So what's (famous athlete's name here) really like? I get that question a lot because I've interviewed so many tremendous athletes during my career covering sports. Most were cool. Some were asses. They were different in many ways, so alike in others. One trait they all share, at least the truly great ones do, is the ability to forget.
In truth, they remember everything. Pitchers recall every pitch, the pitch count, and the situation. Quarterbacks remember the defensive scheme on almost every play. Golfers remember the distance, club, strategy, and even the freakin' weather conditions on every shot.
I once asked Tiger Woods to recount his three favorite shots. Without hesitation he cited each one, painting the picture with details: where he (and his closest combatant) stood on the leaderboard, the wind (direction and ferocity), how he'd played the hole (and fared) in previous rounds, the lie, his stance, any obstacles, the exact pin placement, the "safe" shot versus the "risky" play...get it?
You expect that from great athletes. But it's their ability to forget their failures and flubs—the bases-loaded strikeout, the blown coverage that led to a critical touchdown, the game-killing turnover in the waning seconds, the choked putt—that allows them to achieve greatness.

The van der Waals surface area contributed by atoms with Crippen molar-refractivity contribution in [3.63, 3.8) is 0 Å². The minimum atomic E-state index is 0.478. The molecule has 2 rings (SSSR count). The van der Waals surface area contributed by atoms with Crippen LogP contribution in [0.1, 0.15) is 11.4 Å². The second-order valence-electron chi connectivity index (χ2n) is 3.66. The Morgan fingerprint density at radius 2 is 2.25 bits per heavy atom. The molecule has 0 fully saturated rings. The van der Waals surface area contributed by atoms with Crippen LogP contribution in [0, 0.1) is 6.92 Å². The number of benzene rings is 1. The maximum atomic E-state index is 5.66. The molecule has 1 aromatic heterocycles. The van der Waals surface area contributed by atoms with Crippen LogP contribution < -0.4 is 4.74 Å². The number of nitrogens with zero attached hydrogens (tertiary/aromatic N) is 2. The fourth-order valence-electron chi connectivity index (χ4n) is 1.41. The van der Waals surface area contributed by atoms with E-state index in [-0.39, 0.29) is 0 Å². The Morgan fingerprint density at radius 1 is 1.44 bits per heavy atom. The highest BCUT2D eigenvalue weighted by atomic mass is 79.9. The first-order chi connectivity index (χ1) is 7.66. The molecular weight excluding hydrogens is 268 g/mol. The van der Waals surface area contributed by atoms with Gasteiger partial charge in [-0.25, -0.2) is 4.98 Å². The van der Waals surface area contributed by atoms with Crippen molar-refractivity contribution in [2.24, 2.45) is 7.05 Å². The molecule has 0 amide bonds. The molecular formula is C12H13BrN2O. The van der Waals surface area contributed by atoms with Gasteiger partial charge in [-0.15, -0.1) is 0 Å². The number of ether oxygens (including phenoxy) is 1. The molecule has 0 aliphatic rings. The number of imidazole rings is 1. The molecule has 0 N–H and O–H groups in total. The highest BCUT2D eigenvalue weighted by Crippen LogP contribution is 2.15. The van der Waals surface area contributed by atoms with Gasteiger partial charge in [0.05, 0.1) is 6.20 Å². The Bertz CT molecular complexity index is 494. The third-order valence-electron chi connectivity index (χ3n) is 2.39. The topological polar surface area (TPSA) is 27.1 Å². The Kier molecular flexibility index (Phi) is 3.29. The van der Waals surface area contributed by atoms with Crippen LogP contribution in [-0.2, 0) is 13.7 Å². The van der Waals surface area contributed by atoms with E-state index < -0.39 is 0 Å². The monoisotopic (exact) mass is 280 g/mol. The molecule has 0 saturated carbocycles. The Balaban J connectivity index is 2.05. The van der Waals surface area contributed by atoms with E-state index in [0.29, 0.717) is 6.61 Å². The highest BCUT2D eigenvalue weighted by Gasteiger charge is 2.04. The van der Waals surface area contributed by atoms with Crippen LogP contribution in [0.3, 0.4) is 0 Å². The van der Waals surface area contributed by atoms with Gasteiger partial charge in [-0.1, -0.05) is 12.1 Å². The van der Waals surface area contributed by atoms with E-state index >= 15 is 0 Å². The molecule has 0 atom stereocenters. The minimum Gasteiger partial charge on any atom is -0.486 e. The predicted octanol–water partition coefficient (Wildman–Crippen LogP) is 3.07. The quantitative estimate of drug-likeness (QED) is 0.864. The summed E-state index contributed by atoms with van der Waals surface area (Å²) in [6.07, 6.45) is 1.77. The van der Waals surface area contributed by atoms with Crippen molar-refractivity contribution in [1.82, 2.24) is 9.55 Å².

It's why they come back with the clutch hit, the game-saving tackle, the dead-eye jumper as the final buzzer blares, the forehand crosscourt winner on break point, the balls-out fairway wood from 250 yards that settles two feet from the cup on No. 18 on Sunday.
It's hard to achieve your own greatness when you're burdened by your failings. It's hard to fulfill your dreams when you carry your mistakes around in your pockets like old lint—in your wallet, in your mind. World-class athletes forget a mistake about as soon as it happens. Not immediately. They're still human. They lament their error, dissect it, process what they learned from it, then wad it up, and discard it like a useless scrap of paper. All in seconds; minutes, at most.
Many of you are still carrying around your shortcomings from last week, last month. From decades ago. You can't look forward if you're still looking back, especially if you're staring back at what went wrong, how you stumbled. Nothing good comes of that.
Stay fixated on past transgressions, and you'll walk right by that next opportunity—the next job, the next investment, the next friendship, maybe even the next love.
Mistakes happen. Shortcomings happen. Failure happens. We all fall down. But the great ones—those who strive for excellence, who dream about it, and work their butts off to achieve it—get up, and they don't look back. Instead, they forget, forget, and forget again.
There's too much good for you left to conquer, too much greatness yet to achieve. Don't walk right by it because you're looking back.
Roy S. Johnson
Editor In Chief